These examples show that it is possible to create an economic ethos that places mutual collaboration above profit as a principle for the organisation of society.
Coordinated, redistributive efforts to minimise surplus production demonstrate that we already produce enough to feed everybody, but market imperatives distort the equitable distribution of resources.
Currently, one-third of global food production is wasted due to capitalist over-production, which ensures that goods that cannot be sold at a profit are simply discarded, as workers cannot afford to buy them. It has also been estimated that wealthier nations could meet their citizens’ material needs with up to 80 percent less resource use.
Many mainstream political solutions to the climate crisis, however, eschew this approach in favour of a marriage of limitless GDP growth with decarbonisation initiatives and the provision of clean energy infrastructure.
For instance, the Green New Deal, which US Senators Alexandra Ocasio-Cortez and Ed Markey reintroduced back in April, is wedded to the ideology of growth-ism.
Degrowth, in counteracting the wasteful nature of the continuous expansion of markets, seeks to criticise the metric of GDP as a measure of human prosperity.
GDP is merely a measure of the total exchangeable value of all commodities in a country at any given time and is unrelated to, and often diametrically opposed to, genuine and tangible measures of wellbeing.
For example, an oil spill in the Gulf of Mexico increased GDP despite incurring substantial environmental damage; and even a car crash could increase GDP if more production and manufacturing was required to repair the cars, irrespective of the damage done to the victims.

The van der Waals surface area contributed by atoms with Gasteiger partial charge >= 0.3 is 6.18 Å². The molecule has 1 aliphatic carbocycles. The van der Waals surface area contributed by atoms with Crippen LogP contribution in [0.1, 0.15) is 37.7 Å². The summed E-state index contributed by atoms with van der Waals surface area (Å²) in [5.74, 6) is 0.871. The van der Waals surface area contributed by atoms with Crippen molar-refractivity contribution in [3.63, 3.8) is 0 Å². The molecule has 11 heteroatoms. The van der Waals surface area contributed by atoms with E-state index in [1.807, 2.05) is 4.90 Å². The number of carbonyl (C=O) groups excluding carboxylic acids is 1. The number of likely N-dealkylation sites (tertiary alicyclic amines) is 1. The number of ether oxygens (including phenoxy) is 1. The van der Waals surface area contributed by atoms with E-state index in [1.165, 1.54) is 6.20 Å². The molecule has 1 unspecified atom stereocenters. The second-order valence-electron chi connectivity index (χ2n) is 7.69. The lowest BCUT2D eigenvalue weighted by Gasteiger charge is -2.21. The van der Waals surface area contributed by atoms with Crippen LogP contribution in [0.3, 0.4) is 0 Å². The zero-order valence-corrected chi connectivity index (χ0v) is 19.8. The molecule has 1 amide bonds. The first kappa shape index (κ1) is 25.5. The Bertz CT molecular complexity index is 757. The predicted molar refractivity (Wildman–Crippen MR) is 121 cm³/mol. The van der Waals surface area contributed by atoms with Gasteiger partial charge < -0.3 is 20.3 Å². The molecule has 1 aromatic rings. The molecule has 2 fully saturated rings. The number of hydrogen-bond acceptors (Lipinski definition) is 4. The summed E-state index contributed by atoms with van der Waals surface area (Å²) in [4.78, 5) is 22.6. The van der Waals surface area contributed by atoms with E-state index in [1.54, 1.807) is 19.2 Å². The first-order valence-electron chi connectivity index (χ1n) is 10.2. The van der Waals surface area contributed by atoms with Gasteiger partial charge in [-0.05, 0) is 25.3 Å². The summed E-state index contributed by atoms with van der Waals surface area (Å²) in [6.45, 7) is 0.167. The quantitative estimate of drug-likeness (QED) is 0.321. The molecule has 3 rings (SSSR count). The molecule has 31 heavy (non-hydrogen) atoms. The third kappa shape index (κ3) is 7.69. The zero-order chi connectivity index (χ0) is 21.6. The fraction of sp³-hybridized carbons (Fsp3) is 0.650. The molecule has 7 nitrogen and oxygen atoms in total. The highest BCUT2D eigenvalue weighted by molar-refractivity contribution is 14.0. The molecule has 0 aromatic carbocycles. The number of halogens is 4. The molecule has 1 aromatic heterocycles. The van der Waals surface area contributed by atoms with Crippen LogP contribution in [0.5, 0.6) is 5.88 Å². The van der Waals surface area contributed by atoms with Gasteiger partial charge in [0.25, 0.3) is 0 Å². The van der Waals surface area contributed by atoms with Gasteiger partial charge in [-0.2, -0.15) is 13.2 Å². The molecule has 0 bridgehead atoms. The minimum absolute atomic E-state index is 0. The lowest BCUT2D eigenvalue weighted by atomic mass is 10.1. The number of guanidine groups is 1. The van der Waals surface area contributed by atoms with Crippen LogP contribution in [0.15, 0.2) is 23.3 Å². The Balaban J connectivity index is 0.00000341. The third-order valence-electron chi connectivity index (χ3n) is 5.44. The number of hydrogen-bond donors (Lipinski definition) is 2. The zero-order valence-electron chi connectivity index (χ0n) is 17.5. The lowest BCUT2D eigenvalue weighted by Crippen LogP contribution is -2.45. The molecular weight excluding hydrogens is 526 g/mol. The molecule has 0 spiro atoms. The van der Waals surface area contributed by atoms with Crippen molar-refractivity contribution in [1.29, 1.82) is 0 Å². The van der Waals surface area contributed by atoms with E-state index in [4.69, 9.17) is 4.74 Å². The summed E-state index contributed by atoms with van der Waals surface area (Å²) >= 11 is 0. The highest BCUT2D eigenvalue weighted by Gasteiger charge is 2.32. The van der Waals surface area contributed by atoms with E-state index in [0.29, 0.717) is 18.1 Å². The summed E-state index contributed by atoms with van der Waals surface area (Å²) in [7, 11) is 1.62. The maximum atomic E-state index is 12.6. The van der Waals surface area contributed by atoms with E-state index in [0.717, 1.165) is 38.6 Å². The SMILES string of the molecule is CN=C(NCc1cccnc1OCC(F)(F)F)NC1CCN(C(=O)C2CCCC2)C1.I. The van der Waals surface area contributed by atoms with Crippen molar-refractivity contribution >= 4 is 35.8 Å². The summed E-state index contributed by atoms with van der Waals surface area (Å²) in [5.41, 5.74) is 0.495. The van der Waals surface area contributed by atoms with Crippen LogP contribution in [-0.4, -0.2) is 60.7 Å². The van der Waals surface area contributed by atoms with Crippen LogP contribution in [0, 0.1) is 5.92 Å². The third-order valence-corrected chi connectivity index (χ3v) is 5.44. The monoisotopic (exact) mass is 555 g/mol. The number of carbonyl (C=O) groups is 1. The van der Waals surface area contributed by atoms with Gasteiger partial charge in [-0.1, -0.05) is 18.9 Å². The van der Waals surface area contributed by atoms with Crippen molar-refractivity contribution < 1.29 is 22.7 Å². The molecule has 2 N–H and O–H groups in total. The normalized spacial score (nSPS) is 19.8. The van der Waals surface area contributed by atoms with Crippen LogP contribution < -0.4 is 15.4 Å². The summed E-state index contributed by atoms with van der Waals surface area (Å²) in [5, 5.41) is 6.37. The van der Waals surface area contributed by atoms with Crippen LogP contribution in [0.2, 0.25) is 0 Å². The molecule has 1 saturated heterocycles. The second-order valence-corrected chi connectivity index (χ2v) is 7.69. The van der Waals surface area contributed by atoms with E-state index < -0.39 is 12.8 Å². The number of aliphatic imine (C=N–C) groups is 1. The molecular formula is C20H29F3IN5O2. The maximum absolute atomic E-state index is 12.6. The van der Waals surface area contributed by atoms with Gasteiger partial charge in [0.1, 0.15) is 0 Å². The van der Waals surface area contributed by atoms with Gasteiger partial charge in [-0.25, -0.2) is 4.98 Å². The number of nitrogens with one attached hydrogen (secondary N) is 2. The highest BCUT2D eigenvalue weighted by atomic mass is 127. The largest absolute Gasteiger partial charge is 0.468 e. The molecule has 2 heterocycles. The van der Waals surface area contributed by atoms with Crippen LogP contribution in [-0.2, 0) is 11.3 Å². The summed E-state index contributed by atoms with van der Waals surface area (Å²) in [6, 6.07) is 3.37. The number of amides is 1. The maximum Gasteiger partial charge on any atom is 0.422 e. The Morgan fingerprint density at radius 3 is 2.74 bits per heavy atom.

Indeed, GDP in the United States had tripled in the four decades prior to the Coronavirus pandemic while wages stagnated, homelessness rocketed and food insecurity mounted. Only the richest in society accrued any concrete advantages from this.
An economy in which planned obsolescence was eliminated and the longevity of products extended, alongside the widespread provision of public goods and progressive taxation to deter excessive consumption levels by the wealthiest, would begin to alleviate the inequities and environmental damage caused by focussing exclusively on GDP as a measure of prosperity.
Tackling the intentional inefficiencies of our system with grassroots initiatives such as those outlined in this article, in tandem with an effective political movement, could prove effective in curtailing the excesses of growth.
What is ultimately required is a refutation of the notion that economic growth is inextricably connected with human prosperity.
Environmentalists must make the case that fairer redistribution, scaling-down the production of unnecessary goods, and minimising the amount of wasted food sent for incineration, can at the same time significantly mitigate the effects of climate change and provide a more equitable society, ensuring a better standard of living for all.
It is imperative to address the fact that ‘growth’ is not a description of a rising tide that raises the majority of people out of poverty – it describes capitalism’s insatiable desire for expansion and reinvestment, and the consequent ruination of working people and the living planet, that it entails.
Degrowth, with its focus on communal solidarity and mutual cooperation, could lead us down new paths, giving us a chance to place the common good at the heart of politics.
Tom Perrett is a bartender and freelance journalist. He is a former researcher and contributor at environmental investigative journalism platform DeSmog, where he documented climate science disinformation. This article first appeared in the Byline Times which is funded by its subscribers. Receive its monthly print edition and help to support fearless, independent journalism. Find out more.